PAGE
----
5. Thanks all. Janice, I would LOVE to see a blog written by a husband caring for a female soldier. I have yet to see one but gosh, with as many of us that are women, moms know it has to be rougher on them. There isn't much support for them out there. We always seem to hit a rough patch starting Sept through about this time of year in which I don't know why in particular. I understand he is under stress and worried, but there is a fine line of venting and being destructive. However, when I do ask him like KW asked me, he just looks at me and says "I guess". Sometimes I think I just ask too much. Perhaps I just expect things from my old husband and don't realize it. The other part of me though says this is more than just venting and I am fed up. I think I am more hurt than anything because I have given so much and so have my children. I think what bothers me most is afterward, he acts like nothing happened. And I in return, am expected not to be hurt, sad, cry or be mad. I need to feel those things because I am human. I have told him so as well. He just sits there and zones me out. I will get out of this rut. Just been a very rough few weeks hence the absence. Thank you Sara for your support and kind words, and know I love you man. Anytime you want me over at PASP I am there! The delusions scare me though as we went through this before his suicide attempt. Some things are always directed towards me like I am storing money in offshore accounts. Like the VA pays us so much right? Hahaha! I am trying to have him permanently committed. I think that hurts the worst because one, I couldn't do it and second, I never would. God, how the hell did our Vietnam wives make it through all this?

  6. I'll tell you how they did it; they did it the same way all Combat PTSD/TBI Caregivers the way up to the end of the twentieth century. The combination of lack of resources and information we fought it out and licked our wounds. We cried and laughed and loved until we couldn't any more. Some of us stayed and some of us left, I did left in both cases. I blamed them for it when in reality I was delusional. I didn't realize this until later after I became friends with my exes.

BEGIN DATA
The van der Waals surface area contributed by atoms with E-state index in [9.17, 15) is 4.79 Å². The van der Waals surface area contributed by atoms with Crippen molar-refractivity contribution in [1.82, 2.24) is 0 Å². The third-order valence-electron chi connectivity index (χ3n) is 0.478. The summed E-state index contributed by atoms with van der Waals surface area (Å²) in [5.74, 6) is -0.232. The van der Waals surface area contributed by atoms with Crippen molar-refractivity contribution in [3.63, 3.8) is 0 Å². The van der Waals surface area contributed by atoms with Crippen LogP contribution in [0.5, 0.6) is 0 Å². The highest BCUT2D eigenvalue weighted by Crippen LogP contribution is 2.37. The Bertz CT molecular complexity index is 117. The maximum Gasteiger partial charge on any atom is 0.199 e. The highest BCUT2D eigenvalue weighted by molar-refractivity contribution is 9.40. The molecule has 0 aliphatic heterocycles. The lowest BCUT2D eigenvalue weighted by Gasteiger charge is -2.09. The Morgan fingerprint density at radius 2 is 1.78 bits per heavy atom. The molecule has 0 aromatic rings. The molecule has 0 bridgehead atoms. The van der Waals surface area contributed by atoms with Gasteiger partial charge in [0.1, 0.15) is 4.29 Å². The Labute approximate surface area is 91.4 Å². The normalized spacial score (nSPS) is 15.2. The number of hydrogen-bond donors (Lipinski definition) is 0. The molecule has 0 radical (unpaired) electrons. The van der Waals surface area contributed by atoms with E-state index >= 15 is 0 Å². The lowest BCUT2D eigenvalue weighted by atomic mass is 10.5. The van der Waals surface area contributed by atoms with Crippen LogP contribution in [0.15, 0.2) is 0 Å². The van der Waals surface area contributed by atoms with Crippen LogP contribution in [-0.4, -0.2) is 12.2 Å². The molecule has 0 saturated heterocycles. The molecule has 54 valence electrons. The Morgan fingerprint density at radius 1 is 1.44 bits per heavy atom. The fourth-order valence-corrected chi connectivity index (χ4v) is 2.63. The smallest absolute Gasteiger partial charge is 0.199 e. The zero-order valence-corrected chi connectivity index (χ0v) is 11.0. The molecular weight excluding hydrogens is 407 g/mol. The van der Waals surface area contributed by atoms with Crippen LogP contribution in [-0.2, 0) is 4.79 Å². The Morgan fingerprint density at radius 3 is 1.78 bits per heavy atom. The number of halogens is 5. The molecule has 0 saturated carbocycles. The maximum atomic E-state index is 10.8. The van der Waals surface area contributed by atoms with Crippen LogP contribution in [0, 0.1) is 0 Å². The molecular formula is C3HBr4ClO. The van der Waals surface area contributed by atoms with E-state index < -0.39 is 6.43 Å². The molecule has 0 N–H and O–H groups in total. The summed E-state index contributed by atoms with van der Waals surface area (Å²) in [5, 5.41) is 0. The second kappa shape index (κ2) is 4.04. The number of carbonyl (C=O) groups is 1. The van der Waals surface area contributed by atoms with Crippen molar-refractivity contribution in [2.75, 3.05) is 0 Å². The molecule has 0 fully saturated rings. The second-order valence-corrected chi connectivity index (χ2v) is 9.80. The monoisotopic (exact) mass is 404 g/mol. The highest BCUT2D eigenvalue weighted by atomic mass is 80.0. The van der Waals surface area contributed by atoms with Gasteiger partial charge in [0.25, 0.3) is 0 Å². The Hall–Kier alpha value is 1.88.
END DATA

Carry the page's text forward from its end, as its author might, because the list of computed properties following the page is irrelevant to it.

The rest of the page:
The two major factors for veteran benefits were the landmark Caregiver benefits and it was in 2005 when the VA changed the format for ruling out PTSD (VA speak, it's important to know). The process used to last three days 4 to 7 hours a day doing nothing but talking about your war trauma. But since you didn't have the diagnosis yet you didn't get treatment for it so to go through the process most veterans would go crazy and not be able to complete the process therefore in the VA's eyes. PTSD was still not ruled out, meaning indefinite failure in obtaining benefits. Now, you can have therapy along with the process the process takes about 3 hours in one day. It is highly scripted in the questions and the interviewers have had specialized training in the process.

    The emotional toll in being a Caregiver can be crippling as we, the Combat PTSD/TBI Veteran, we lash out to our loved ones because we trust you so much. That is the crux of the problem, the thing that allows us to cause the destruction we do begins to melt away that sense of trust. I was so broken in mind and spirit when I got home, I would zone out most of the day for years. The first two years after combat where the worst; I had dissociative fugues as a mainstay, along with the flashbacks, nightmares and let’s not forget the delusional thinking. This feed into the fear of sleeping, insomnia, depression, etc. The issue I had was the lack of grieving my traumas and sense of loss of self and life. I lost my ability to grieve in 1991 and it blocked me from connecting with everyone on a level that is needed to maintain a lasting relationship. My two relationships during this time lasted around 7 years each.